President Barack Obama reiterated his oppositions to the Boy Scouts' longstanding ban on gay members and leaders during an interview with CBS News.
In an interview that aired shortly before the Super Bowl on Sunday, Obama was asked if the Boy Scouts of America should be open to gays. "Yes," the president responded.
"My attitude is that gays and lesbians should have access and opportunity the same way everybody else does, in every institution and walk of life," Obama said. "The Scouts are a great institution that are promoting young people and exposing them to opportunities and leadership that will serve people for the rest of their lives, and I think that nobody should be barred for that."
When the BSA decided in August to uphold the 102-year-old organization's discriminatory ban, Obama expressed through a spokesman his opposition to the BSA's decision.
"The President believes the Boy Scouts is a valuable organization that has helped educate and build character in American boys for more than a century. He also opposes discrimination in all forms, and as such opposes this policy that discriminates on basis of sexual orientation," White House spokesman Shin Inouye told Metro Weekly last August.
Obama's remarks come days before the more than 70 members of the BSA's board of directors are set to consider ending the national ban on out gay members and leaders on Wednesday, adding further pressure to the organization.
On Monday, a number of Boy Scouts who have battled the organization's gay ban are set to deliver 1.4 million signatures collected by various Change.org petitions to the BSA's national headquarters in Dallas calling for an end to the ban.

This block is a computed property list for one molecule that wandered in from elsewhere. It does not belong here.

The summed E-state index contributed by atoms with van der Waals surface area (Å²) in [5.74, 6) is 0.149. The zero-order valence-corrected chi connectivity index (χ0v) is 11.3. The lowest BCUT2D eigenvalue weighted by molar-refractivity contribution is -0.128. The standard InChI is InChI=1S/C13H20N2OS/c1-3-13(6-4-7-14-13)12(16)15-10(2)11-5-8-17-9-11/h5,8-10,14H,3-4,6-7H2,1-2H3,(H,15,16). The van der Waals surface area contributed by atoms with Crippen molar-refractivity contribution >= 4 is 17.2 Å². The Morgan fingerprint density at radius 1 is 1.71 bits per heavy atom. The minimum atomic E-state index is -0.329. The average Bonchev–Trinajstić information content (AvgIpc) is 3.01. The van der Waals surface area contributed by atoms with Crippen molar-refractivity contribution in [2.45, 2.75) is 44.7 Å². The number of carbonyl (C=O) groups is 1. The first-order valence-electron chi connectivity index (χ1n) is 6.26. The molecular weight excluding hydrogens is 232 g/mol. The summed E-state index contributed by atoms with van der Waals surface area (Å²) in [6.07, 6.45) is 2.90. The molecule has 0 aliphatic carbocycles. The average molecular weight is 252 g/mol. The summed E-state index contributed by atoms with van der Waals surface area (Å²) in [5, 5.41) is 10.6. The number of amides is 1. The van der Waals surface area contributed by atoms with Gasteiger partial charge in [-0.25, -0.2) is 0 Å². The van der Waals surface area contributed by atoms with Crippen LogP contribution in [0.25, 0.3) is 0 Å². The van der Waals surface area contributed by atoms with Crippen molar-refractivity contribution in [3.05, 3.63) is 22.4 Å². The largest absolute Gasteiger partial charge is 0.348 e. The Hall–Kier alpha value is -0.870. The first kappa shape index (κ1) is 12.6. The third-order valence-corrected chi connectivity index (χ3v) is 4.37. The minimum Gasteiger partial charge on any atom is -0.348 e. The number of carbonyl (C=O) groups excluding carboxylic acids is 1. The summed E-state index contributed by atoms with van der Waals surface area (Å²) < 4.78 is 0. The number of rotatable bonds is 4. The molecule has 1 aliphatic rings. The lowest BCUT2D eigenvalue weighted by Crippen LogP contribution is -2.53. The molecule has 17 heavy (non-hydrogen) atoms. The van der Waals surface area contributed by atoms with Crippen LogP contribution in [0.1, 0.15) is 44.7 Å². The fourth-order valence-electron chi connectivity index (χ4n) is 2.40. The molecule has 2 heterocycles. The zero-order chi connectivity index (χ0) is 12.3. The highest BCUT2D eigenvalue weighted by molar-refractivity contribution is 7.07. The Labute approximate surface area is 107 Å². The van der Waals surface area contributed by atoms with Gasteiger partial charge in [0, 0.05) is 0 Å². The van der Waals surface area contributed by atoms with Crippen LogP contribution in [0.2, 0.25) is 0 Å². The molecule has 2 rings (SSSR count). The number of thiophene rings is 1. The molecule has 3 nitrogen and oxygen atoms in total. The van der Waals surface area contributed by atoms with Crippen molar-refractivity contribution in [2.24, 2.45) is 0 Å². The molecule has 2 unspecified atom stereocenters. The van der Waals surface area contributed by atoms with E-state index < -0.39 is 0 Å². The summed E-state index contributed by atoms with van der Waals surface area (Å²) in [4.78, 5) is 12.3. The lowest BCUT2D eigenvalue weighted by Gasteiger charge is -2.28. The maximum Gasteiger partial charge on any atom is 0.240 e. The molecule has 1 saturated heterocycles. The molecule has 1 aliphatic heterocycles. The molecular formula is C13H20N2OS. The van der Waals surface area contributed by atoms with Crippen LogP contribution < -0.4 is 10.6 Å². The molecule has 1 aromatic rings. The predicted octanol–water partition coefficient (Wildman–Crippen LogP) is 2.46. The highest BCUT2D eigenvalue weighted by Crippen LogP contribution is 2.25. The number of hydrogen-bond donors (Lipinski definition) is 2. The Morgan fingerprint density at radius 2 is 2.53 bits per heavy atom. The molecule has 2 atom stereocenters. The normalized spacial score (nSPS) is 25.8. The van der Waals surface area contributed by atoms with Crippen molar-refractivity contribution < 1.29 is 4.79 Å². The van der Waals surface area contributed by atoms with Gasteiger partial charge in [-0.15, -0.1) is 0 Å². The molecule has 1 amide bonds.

The Human Rights Campaign is also pressuring the BSA, running a full-page ad in the Dallas Morning News today urging readers to call on the BSA to end "anti-gay bigotry." While some advocates have heralded the news that the BSA would end their national gay ban, HRC has argued the end of the national ban does not go far enough.
"While the proposed change is a step in the right direction, we can't pretend that passing the buck to the local level will eliminate anti-gay discrimination because it won't," HRC communications vice president Fred Sainz said in a statement.
Indeed, lifting the national ban would allow local charters to decide if they will choose to exclude gay members, shifting discrimination to the local level.
"This would mean there would no longer be any national policy regarding sexual orientation, and the chartered organizations that oversee and deliver Scouting would accept membership and select leaders consistent with each organization's mission, principles, or religious beliefs," BSA spokesman Deron Smith said in a statement last week. "BSA members and parents would be able to choose a local unit that best meets the needs of their families."
Supporters of the gay ban are also lobbying the BSA, arguing that ending the discriminatory ban would open the door to pedophilia and upend Scouting values.
In an "Alert" sent to supporters of the Family Research Council, FRC President Tony Perkins distributed the phone numbers of several members of the BSA's board and a sample phone script for supporters of the gay ban to use.
"Please do not jeopardize the safety and moral integrity of Scouting in the interest of social activism," the script reads in part. "The proposal to relegate the decision on homosexual leaders to local chartered organizations sends the wrong signal from the national body: that political correctness ultimately triumphs over character."
The Mormon church, United Methodist Church and Catholic Church have the most Boy Scout members of the faith-based groups involved in the BSA. All three churches have stood by the BSA's gay ban.